With all the recent scandals involving internet companies, it seems quite reasonable to assert that corporation tax as we know it is in a crisis, and it’s time for fundamental reform of the way we tax multinational companies. The very low overall effective tax rates of the internet giants do suggest that today’s biggest companies are paying less corporation tax than did their equivalents in previous eras. But how bad are the numbers?
While most corporate taxpayers are small and medum-sized businesses, multinational groups are responsible for almost 90% of UK corporate tax revenue [pdf]. So what happens if we look at the historical trends in corporation tax receipts as a whole?
Interestingly, corporation tax as a share of GDP has enjoyed a modest rise in OECD countries over the past 40 years, all be it with a dip at the moment due to the crisis and recession. The lines are volatile but fairly flat for the countries I picked out, except for Australia, which saw a big rise, and Japan, which saw a big fall. As you might expect, peaks and troughs in the corporation tax take tend to track equivalent fluctuations in GDP growth (which might also explain the trends in Australia and Japan).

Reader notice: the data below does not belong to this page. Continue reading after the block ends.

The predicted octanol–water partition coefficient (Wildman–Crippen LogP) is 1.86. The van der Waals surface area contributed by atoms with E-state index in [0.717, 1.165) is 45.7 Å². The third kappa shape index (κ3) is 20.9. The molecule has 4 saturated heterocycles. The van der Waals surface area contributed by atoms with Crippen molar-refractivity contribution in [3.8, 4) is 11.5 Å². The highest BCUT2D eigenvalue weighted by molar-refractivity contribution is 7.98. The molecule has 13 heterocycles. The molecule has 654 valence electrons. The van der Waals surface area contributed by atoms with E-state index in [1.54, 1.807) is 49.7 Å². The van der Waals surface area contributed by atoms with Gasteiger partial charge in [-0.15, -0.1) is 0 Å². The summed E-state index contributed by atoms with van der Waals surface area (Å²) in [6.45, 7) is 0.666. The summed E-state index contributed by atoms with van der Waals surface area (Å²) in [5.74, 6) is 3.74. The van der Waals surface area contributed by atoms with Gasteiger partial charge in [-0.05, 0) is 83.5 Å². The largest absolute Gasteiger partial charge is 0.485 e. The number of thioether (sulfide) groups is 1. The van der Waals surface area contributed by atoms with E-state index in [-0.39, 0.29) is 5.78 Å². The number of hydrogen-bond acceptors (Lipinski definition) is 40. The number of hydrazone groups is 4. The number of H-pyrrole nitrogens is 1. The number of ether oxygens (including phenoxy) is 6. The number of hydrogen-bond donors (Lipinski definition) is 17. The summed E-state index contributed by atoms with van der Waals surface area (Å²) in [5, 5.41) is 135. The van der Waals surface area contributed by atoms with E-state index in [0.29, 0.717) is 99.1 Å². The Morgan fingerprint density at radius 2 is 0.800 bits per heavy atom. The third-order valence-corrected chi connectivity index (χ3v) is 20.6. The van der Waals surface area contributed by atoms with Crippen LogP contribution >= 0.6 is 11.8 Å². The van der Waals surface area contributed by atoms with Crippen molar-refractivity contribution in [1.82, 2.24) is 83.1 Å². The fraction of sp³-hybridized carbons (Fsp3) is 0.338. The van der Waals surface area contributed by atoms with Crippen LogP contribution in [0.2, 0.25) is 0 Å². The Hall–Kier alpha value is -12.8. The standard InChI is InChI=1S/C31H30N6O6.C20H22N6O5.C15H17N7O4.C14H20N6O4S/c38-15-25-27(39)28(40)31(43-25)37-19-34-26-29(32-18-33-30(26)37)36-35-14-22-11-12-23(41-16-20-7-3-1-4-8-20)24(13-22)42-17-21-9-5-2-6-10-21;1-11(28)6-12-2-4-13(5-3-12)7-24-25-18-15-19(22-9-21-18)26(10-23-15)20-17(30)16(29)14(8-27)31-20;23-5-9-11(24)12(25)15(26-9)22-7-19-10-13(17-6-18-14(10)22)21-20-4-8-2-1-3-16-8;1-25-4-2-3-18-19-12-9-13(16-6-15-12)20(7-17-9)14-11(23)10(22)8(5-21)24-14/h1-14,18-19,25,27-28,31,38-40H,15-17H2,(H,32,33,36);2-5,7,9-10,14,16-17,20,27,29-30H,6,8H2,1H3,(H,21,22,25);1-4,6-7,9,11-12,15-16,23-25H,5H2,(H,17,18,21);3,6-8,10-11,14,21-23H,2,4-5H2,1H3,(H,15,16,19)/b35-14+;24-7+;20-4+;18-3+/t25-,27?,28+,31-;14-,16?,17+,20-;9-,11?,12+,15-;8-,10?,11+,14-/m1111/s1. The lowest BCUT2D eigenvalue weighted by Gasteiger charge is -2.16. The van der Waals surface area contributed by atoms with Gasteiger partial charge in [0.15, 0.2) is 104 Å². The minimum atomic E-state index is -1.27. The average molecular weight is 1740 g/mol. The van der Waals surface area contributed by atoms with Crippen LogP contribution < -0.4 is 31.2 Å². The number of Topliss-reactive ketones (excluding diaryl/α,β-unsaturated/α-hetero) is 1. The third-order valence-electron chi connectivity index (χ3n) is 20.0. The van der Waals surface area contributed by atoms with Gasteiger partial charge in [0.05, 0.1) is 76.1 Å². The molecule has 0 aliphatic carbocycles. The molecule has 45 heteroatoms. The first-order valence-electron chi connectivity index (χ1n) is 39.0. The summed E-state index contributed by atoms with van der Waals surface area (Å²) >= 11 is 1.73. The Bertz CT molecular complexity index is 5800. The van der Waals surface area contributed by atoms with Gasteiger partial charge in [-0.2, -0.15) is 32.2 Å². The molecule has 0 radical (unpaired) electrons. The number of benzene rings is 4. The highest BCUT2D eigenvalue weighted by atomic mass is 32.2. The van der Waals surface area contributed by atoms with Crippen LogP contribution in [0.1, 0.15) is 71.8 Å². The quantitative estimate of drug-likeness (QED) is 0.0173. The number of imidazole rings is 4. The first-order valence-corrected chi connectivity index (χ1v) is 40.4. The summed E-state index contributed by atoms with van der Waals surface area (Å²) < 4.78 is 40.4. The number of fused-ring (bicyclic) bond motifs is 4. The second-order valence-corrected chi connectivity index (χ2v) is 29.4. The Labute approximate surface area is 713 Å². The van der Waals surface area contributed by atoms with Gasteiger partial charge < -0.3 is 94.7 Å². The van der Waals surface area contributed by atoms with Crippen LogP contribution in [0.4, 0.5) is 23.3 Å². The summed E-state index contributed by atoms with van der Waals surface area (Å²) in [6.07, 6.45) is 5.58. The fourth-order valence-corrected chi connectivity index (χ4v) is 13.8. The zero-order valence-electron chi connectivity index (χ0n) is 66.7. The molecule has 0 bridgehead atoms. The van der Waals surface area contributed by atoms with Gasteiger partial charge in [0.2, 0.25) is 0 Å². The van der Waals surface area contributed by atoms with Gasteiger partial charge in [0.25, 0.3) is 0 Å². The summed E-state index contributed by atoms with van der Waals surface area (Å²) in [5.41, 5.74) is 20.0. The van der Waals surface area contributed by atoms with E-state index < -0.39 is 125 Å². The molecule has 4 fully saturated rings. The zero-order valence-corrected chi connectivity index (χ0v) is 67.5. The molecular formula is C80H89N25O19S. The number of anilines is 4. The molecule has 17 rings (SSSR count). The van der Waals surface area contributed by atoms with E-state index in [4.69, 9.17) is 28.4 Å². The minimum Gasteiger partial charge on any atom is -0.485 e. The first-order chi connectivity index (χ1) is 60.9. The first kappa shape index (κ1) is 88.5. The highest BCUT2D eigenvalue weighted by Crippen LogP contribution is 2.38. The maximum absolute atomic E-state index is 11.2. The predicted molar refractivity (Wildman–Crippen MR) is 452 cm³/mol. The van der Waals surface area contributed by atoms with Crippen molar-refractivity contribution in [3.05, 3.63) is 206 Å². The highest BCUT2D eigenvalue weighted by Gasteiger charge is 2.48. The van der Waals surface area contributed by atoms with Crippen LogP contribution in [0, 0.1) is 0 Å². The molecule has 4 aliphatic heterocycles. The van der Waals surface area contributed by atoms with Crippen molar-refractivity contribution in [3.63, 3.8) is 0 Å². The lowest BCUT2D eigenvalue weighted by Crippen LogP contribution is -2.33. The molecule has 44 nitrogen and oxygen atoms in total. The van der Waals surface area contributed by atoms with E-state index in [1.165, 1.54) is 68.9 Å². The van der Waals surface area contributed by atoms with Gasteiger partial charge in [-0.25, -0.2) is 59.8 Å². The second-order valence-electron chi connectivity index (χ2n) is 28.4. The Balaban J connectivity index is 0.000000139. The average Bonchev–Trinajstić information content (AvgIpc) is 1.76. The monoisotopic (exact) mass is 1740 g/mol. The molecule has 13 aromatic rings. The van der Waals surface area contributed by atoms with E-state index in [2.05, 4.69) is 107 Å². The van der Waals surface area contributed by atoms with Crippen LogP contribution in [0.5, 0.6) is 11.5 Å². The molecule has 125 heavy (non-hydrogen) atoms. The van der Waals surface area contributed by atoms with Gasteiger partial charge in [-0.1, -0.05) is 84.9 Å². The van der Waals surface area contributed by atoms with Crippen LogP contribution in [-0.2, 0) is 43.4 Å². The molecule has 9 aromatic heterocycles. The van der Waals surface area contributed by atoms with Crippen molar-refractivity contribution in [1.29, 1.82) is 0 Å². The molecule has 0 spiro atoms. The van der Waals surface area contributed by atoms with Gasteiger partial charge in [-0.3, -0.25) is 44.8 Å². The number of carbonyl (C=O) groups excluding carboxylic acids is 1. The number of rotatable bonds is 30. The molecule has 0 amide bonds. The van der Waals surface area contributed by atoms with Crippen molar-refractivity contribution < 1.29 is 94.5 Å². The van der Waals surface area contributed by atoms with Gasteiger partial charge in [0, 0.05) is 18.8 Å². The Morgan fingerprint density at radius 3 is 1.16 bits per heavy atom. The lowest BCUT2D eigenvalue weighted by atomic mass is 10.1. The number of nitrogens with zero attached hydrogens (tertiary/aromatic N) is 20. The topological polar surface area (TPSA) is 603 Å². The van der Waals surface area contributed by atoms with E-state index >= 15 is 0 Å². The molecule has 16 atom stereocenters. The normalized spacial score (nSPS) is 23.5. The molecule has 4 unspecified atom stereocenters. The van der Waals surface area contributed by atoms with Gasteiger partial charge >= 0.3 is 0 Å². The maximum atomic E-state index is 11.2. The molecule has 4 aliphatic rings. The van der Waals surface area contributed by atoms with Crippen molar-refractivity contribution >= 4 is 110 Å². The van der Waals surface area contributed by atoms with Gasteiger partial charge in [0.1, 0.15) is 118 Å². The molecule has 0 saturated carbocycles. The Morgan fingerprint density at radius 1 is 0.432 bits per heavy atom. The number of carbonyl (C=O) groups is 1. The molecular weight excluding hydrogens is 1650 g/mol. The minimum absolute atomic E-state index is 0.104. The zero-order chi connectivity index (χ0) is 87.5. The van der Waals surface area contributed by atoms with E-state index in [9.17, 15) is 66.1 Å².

What to take from this? Should corporation tax receipts have been rising as a share of GDP over this time? You could possibly argue that countries such as the UK and US, which taxed their multinationals on profits made overseas during this period, should have seen a growth in tax receipts because of the expansion in this overseas activity (which is not captured in GDP figures).
I’m not saying that corporation tax doesn’t face a crisis. Plummeting rates in the face of tax competition, the challenges facing transfer pricing in a services-led economy, and the apparent fall in effective tax rates are all clearly problematic for it.
But based on this data, the counterfactual to the ‘crisis’ narrative would have to be rising corporation tax rates as a share of GDP. Can any economists out there explain why we would expect this?